Thursday, 24 December 2015

Capital Constraints - Good and Bad

I was just at the REIA of Macomb last night, Michigan’s Premier Real Estate Investment Association, and heard national business credit expert, Tom Kish, speak about unsecured lines of business credit and how they can be used to fund your business.
I found Tom’s message to be compelling, and it got me thinking about the subject of financing for entrepreneurs. Money is always a big question mark for anybody that is looking at starting or expanding their business.
There are a lot of different theories on business financing out there. The fact of the matter remains that most entrepreneurs are continually operating under capital constraints; seeming to be forever in bootstrap mode. I know that for me, personally, bootstrap mode means continually evaluating the viability of projects. Questions like: “does this initiative deserve more money than another one?” are always circling around in my brain. I know the textbooks say that this is how you are supposed to operate, that you are supposed to have to make these ‘rationing’ choices all the time. This might be o.k. for large companies to swallow, but for entrepreneurs we are often talking about survival, or growth necessary to get to a more sustainable level.
As an entrepreneur, I think one of the hardest things to reconcile my self to is the fact that I can’t implement all of my ideas. You see, I just see problems that come up in my life and in the world that I want to solve. Solving problems effectively, for large numbers of people = money made. Not being able to address these problems is hard, but if I am honest with myself I understand that I can’t always do everything.
The bottom line is that only the best ideas and initiatives will get funded. Whether you are trying to get your business off of the ground with angel funding or working with your personal savings to get started, or you are raising institutional funding, only the best ideas get the money necessary to get off the ground. The same rule applies to your own internal business funding; only the most promising marketing initiatives will get funded.
All of this might seem like a hindrance to growth, but it is a necessary aspect of business development. Our job as entrepreneurs is to make sure that we are continually coming up with new ideas for improving and starting companies and continually pushing the growth envelope. As they old saying goes: “the cream always rises to the top.”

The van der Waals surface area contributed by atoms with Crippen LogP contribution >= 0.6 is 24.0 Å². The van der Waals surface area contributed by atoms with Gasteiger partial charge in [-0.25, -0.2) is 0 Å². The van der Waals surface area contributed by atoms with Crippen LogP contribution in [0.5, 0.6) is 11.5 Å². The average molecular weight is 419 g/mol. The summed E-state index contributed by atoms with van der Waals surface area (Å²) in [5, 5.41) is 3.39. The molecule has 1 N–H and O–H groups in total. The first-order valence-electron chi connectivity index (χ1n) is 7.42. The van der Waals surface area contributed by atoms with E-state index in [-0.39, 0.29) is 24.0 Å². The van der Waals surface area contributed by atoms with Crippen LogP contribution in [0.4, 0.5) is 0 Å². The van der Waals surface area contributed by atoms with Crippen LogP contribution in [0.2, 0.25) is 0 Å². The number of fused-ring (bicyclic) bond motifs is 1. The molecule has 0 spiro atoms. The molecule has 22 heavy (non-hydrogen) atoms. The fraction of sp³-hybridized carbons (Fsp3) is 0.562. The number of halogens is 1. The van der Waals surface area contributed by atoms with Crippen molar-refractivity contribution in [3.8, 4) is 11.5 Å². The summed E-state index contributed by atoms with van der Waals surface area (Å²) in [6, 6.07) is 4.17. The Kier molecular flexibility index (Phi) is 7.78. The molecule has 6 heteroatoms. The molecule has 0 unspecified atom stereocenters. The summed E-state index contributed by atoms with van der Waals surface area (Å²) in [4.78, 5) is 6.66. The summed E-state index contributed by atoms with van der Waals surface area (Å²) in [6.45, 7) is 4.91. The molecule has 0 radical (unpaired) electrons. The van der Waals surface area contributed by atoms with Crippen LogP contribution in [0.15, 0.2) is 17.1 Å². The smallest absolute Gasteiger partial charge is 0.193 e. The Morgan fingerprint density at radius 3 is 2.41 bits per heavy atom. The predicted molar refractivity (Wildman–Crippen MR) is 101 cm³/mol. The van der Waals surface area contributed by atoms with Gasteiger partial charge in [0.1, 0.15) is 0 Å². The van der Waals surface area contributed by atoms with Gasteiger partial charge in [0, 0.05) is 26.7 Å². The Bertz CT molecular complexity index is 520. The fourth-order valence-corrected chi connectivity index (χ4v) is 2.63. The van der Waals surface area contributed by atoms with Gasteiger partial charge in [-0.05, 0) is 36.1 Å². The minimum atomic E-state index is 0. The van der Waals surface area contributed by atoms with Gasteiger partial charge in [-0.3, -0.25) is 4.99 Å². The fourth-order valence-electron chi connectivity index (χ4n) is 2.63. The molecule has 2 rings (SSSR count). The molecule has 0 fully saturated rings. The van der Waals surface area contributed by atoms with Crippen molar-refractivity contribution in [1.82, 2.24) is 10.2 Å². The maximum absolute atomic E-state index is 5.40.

“We will either find a way, or make one!”
-Hannibal, 218 B.C.
All too often in conversations I have with people that are either interested in starting their own business or looking to expand their existing business, what I call the “dreaded ‘if’ factor” rears its ugly head.
The ‘if factor’ usually goes something like this:
“If I get that pay raise, I’ll be able to start buying some income producing real estate.”
“If we have a big holiday season, we’ll look at putting more money into marketing.”
“I don’t know if I can take the risk of starting a business now…maybe if I was 10 years younger I would think about doing something like that.”
It is at this point during the conversation that I wish I had a time machine. Besides the fact that it would be really fun to travel through time, I would really want to see what would happen when their ‘if’ conditional is fulfilled. Would this person really go forward with buying an investment property when they got a raise? Would the holiday season really be the deciding factor in whether or not this business owner spends more to grow their company?
Many people live their lives by a conditional function: if this, then that. The problem is that life throws a lot of unexpected events at you. You put yourself into reaction mode versus proactive mode when you rest your future actions on events or situations that are often beyond your reach of control or don’t even directly tie into your goals and dreams.
The most successful people that I have encountered have a strong sense of purpose and conviction and they rarely put conditionals on their goals and dreams. I have heard successful people say things such as:
“I will buy 10 investment houses next year, no matter what.”
“We are going to plow money into marketing, based on a strong plan, so that we can double our business next year.”
“I am going to start a company now, because there is a great opportunity.”
Whatever you do, don’t put conditionals on the level of success you want to achieve. Keep moving forward and, if there isn’t a way – MAKE ONE!

No comments:

Post a Comment